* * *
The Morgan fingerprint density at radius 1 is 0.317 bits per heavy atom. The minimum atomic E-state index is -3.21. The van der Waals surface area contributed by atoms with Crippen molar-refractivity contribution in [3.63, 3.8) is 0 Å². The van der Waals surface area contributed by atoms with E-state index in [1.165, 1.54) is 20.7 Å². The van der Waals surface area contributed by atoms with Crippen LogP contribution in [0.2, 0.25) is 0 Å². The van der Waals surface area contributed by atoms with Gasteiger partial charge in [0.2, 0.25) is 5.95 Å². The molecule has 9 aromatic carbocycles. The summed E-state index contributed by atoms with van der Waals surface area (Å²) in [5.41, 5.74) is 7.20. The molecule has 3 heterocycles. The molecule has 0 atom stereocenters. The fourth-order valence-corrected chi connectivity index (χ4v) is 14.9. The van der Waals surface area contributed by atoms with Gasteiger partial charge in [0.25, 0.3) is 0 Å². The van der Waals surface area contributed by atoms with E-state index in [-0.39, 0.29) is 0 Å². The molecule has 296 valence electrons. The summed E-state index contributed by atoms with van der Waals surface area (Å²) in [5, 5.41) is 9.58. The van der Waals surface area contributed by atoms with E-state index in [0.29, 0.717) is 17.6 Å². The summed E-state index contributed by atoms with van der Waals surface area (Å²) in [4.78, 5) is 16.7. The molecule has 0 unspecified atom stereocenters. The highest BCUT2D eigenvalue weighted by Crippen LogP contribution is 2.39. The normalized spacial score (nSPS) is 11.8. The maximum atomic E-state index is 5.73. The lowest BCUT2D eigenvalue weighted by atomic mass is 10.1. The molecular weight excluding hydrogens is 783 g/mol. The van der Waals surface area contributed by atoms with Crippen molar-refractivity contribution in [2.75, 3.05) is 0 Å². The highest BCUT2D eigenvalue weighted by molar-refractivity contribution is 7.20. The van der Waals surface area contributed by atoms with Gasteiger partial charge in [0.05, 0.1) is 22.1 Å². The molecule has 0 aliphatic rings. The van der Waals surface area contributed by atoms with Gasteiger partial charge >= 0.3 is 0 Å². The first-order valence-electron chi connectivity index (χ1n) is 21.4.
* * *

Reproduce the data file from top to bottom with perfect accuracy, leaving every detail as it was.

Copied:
The Morgan fingerprint density at radius 1 is 0.317 bits per heavy atom. The minimum atomic E-state index is -3.21. The van der Waals surface area contributed by atoms with Crippen molar-refractivity contribution in [3.63, 3.8) is 0 Å². The van der Waals surface area contributed by atoms with E-state index in [1.165, 1.54) is 20.7 Å². The van der Waals surface area contributed by atoms with Crippen LogP contribution in [0.2, 0.25) is 0 Å². The van der Waals surface area contributed by atoms with Gasteiger partial charge in [0.2, 0.25) is 5.95 Å². The molecule has 9 aromatic carbocycles. The summed E-state index contributed by atoms with van der Waals surface area (Å²) in [5.41, 5.74) is 7.20. The molecule has 3 heterocycles. The molecule has 0 atom stereocenters. The fourth-order valence-corrected chi connectivity index (χ4v) is 14.9. The van der Waals surface area contributed by atoms with Gasteiger partial charge in [0.25, 0.3) is 0 Å². The van der Waals surface area contributed by atoms with E-state index in [-0.39, 0.29) is 0 Å². The molecule has 296 valence electrons. The summed E-state index contributed by atoms with van der Waals surface area (Å²) in [5, 5.41) is 9.58. The van der Waals surface area contributed by atoms with E-state index in [0.29, 0.717) is 17.6 Å². The summed E-state index contributed by atoms with van der Waals surface area (Å²) in [4.78, 5) is 16.7. The molecule has 0 unspecified atom stereocenters. The highest BCUT2D eigenvalue weighted by Crippen LogP contribution is 2.39. The normalized spacial score (nSPS) is 11.8. The maximum atomic E-state index is 5.73. The lowest BCUT2D eigenvalue weighted by atomic mass is 10.1. The molecular weight excluding hydrogens is 783 g/mol. The van der Waals surface area contributed by atoms with Crippen molar-refractivity contribution in [2.75, 3.05) is 0 Å². The highest BCUT2D eigenvalue weighted by molar-refractivity contribution is 7.20. The van der Waals surface area contributed by atoms with Gasteiger partial charge in [0.05, 0.1) is 22.1 Å². The molecule has 0 aliphatic rings. The van der Waals surface area contributed by atoms with Gasteiger partial charge >= 0.3 is 0 Å². The first-order valence-electron chi connectivity index (χ1n) is 21.4.